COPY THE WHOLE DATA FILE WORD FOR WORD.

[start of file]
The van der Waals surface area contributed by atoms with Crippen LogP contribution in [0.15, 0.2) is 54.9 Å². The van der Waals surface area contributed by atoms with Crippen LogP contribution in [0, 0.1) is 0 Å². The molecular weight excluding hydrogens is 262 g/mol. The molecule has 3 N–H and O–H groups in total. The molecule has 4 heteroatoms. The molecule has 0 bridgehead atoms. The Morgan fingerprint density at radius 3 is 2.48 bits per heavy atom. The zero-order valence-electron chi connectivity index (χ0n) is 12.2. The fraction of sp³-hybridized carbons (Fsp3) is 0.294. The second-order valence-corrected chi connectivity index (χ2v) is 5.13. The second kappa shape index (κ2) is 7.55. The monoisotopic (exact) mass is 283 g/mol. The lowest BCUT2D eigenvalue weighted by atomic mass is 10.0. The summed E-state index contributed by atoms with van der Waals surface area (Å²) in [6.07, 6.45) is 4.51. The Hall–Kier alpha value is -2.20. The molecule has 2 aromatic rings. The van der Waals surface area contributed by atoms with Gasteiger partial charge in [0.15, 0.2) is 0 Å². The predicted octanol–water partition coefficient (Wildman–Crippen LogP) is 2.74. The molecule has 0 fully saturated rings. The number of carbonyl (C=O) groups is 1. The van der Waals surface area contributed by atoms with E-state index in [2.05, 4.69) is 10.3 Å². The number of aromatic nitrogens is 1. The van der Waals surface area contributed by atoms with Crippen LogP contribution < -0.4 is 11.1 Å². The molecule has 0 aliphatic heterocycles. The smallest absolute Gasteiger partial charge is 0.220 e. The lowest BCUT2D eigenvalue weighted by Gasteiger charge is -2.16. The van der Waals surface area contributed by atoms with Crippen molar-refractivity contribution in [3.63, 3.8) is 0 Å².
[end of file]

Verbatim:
The van der Waals surface area contributed by atoms with Crippen LogP contribution in [0.15, 0.2) is 54.9 Å². The van der Waals surface area contributed by atoms with Crippen LogP contribution in [0, 0.1) is 0 Å². The molecular weight excluding hydrogens is 262 g/mol. The molecule has 3 N–H and O–H groups in total. The molecule has 4 heteroatoms. The molecule has 0 bridgehead atoms. The Morgan fingerprint density at radius 3 is 2.48 bits per heavy atom. The zero-order valence-electron chi connectivity index (χ0n) is 12.2. The fraction of sp³-hybridized carbons (Fsp3) is 0.294. The second-order valence-corrected chi connectivity index (χ2v) is 5.13. The second kappa shape index (κ2) is 7.55. The monoisotopic (exact) mass is 283 g/mol. The lowest BCUT2D eigenvalue weighted by atomic mass is 10.0. The summed E-state index contributed by atoms with van der Waals surface area (Å²) in [6.07, 6.45) is 4.51. The Hall–Kier alpha value is -2.20. The molecule has 2 aromatic rings. The van der Waals surface area contributed by atoms with Gasteiger partial charge in [0.15, 0.2) is 0 Å². The predicted octanol–water partition coefficient (Wildman–Crippen LogP) is 2.74. The molecule has 0 fully saturated rings. The number of carbonyl (C=O) groups is 1. The van der Waals surface area contributed by atoms with E-state index in [2.05, 4.69) is 10.3 Å². The number of aromatic nitrogens is 1. The van der Waals surface area contributed by atoms with Crippen LogP contribution < -0.4 is 11.1 Å². The molecule has 0 aliphatic heterocycles. The smallest absolute Gasteiger partial charge is 0.220 e. The lowest BCUT2D eigenvalue weighted by Gasteiger charge is -2.16. The van der Waals surface area contributed by atoms with Crippen molar-refractivity contribution in [3.63, 3.8) is 0 Å².